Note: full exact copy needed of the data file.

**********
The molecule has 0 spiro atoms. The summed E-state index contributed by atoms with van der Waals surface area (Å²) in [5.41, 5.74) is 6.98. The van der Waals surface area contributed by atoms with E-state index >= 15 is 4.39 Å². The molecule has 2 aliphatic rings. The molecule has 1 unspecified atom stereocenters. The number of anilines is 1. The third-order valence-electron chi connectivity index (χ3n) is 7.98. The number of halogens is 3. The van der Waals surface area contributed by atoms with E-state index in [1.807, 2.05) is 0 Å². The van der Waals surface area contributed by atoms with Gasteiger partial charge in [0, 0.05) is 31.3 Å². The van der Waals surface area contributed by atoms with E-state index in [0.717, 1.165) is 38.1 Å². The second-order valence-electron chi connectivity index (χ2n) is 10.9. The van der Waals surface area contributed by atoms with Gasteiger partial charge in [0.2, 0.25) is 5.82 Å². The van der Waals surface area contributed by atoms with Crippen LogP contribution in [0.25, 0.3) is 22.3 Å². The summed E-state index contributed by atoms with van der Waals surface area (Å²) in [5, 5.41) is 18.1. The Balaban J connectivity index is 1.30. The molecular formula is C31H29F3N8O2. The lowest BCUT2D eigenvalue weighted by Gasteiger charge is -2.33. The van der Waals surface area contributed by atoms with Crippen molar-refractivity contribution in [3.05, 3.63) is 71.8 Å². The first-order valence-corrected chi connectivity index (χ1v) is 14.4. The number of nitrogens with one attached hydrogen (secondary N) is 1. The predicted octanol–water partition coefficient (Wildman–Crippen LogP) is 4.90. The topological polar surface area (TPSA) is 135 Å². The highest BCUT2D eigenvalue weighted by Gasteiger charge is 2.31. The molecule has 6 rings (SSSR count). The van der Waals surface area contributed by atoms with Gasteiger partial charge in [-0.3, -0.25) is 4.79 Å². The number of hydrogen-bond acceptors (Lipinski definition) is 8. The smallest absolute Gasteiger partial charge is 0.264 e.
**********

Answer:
The molecule has 0 spiro atoms. The summed E-state index contributed by atoms with van der Waals surface area (Å²) in [5.41, 5.74) is 6.98. The van der Waals surface area contributed by atoms with E-state index >= 15 is 4.39 Å². The molecule has 2 aliphatic rings. The molecule has 1 unspecified atom stereocenters. The number of anilines is 1. The third-order valence-electron chi connectivity index (χ3n) is 7.98. The number of halogens is 3. The van der Waals surface area contributed by atoms with E-state index in [1.807, 2.05) is 0 Å². The van der Waals surface area contributed by atoms with Gasteiger partial charge in [0, 0.05) is 31.3 Å². The van der Waals surface area contributed by atoms with E-state index in [0.717, 1.165) is 38.1 Å². The second-order valence-electron chi connectivity index (χ2n) is 10.9. The van der Waals surface area contributed by atoms with Gasteiger partial charge in [0.2, 0.25) is 5.82 Å². The van der Waals surface area contributed by atoms with Crippen LogP contribution in [0.25, 0.3) is 22.3 Å². The summed E-state index contributed by atoms with van der Waals surface area (Å²) in [5, 5.41) is 18.1. The Balaban J connectivity index is 1.30. The molecular formula is C31H29F3N8O2. The lowest BCUT2D eigenvalue weighted by Gasteiger charge is -2.33. The van der Waals surface area contributed by atoms with Crippen molar-refractivity contribution in [3.05, 3.63) is 71.8 Å². The first-order valence-corrected chi connectivity index (χ1v) is 14.4. The number of nitrogens with one attached hydrogen (secondary N) is 1. The predicted octanol–water partition coefficient (Wildman–Crippen LogP) is 4.90. The topological polar surface area (TPSA) is 135 Å². The highest BCUT2D eigenvalue weighted by Gasteiger charge is 2.31. The molecule has 6 rings (SSSR count). The van der Waals surface area contributed by atoms with Gasteiger partial charge in [-0.3, -0.25) is 4.79 Å². The number of hydrogen-bond acceptors (Lipinski definition) is 8. The smallest absolute Gasteiger partial charge is 0.264 e.